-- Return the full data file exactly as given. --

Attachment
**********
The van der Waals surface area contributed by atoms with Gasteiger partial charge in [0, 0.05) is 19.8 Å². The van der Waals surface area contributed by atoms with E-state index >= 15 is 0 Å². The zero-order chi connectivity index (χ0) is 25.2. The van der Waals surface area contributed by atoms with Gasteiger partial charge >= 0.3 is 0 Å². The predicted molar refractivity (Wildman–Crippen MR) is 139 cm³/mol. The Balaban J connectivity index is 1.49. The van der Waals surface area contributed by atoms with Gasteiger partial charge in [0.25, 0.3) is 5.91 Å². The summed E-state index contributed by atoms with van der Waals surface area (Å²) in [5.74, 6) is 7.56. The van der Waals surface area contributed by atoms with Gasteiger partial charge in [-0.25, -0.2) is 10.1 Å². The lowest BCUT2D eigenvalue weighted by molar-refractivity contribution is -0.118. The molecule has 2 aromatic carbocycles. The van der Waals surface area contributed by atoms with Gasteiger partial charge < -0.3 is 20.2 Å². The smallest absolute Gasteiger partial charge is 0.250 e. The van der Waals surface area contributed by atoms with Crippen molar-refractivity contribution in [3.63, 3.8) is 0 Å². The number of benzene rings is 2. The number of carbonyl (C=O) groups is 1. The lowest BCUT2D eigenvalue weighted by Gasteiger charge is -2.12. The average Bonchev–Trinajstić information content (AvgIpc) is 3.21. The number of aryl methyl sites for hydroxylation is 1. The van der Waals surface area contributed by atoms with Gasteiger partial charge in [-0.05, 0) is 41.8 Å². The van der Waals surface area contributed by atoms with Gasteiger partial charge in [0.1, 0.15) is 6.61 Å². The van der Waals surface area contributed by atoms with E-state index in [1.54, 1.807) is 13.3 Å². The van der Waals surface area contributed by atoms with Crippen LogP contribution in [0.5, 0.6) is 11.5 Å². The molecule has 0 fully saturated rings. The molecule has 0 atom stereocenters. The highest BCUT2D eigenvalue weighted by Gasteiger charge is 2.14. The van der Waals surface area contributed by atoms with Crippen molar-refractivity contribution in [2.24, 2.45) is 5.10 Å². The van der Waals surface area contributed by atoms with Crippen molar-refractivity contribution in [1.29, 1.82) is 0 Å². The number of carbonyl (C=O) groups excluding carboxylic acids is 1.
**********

The van der Waals surface area contributed by atoms with Gasteiger partial charge in [0, 0.05) is 19.8 Å². The van der Waals surface area contributed by atoms with E-state index >= 15 is 0 Å². The zero-order chi connectivity index (χ0) is 25.2. The van der Waals surface area contributed by atoms with Gasteiger partial charge >= 0.3 is 0 Å². The predicted molar refractivity (Wildman–Crippen MR) is 139 cm³/mol. The Balaban J connectivity index is 1.49. The van der Waals surface area contributed by atoms with Gasteiger partial charge in [0.25, 0.3) is 5.91 Å². The summed E-state index contributed by atoms with van der Waals surface area (Å²) in [5.74, 6) is 7.56. The van der Waals surface area contributed by atoms with Gasteiger partial charge in [-0.25, -0.2) is 10.1 Å². The lowest BCUT2D eigenvalue weighted by molar-refractivity contribution is -0.118. The molecule has 2 aromatic carbocycles. The van der Waals surface area contributed by atoms with Gasteiger partial charge < -0.3 is 20.2 Å². The smallest absolute Gasteiger partial charge is 0.250 e. The van der Waals surface area contributed by atoms with Crippen molar-refractivity contribution in [3.63, 3.8) is 0 Å². The number of benzene rings is 2. The number of carbonyl (C=O) groups is 1. The lowest BCUT2D eigenvalue weighted by Gasteiger charge is -2.12. The average Bonchev–Trinajstić information content (AvgIpc) is 3.21. The number of aryl methyl sites for hydroxylation is 1. The van der Waals surface area contributed by atoms with Gasteiger partial charge in [-0.05, 0) is 41.8 Å². The van der Waals surface area contributed by atoms with Gasteiger partial charge in [0.1, 0.15) is 6.61 Å². The van der Waals surface area contributed by atoms with E-state index in [1.54, 1.807) is 13.3 Å². The van der Waals surface area contributed by atoms with Crippen LogP contribution in [0.5, 0.6) is 11.5 Å². The molecule has 0 fully saturated rings. The molecule has 0 atom stereocenters. The highest BCUT2D eigenvalue weighted by Gasteiger charge is 2.14. The van der Waals surface area contributed by atoms with Crippen molar-refractivity contribution in [2.24, 2.45) is 5.10 Å². The van der Waals surface area contributed by atoms with Crippen molar-refractivity contribution in [1.29, 1.82) is 0 Å². The number of carbonyl (C=O) groups excluding carboxylic acids is 1.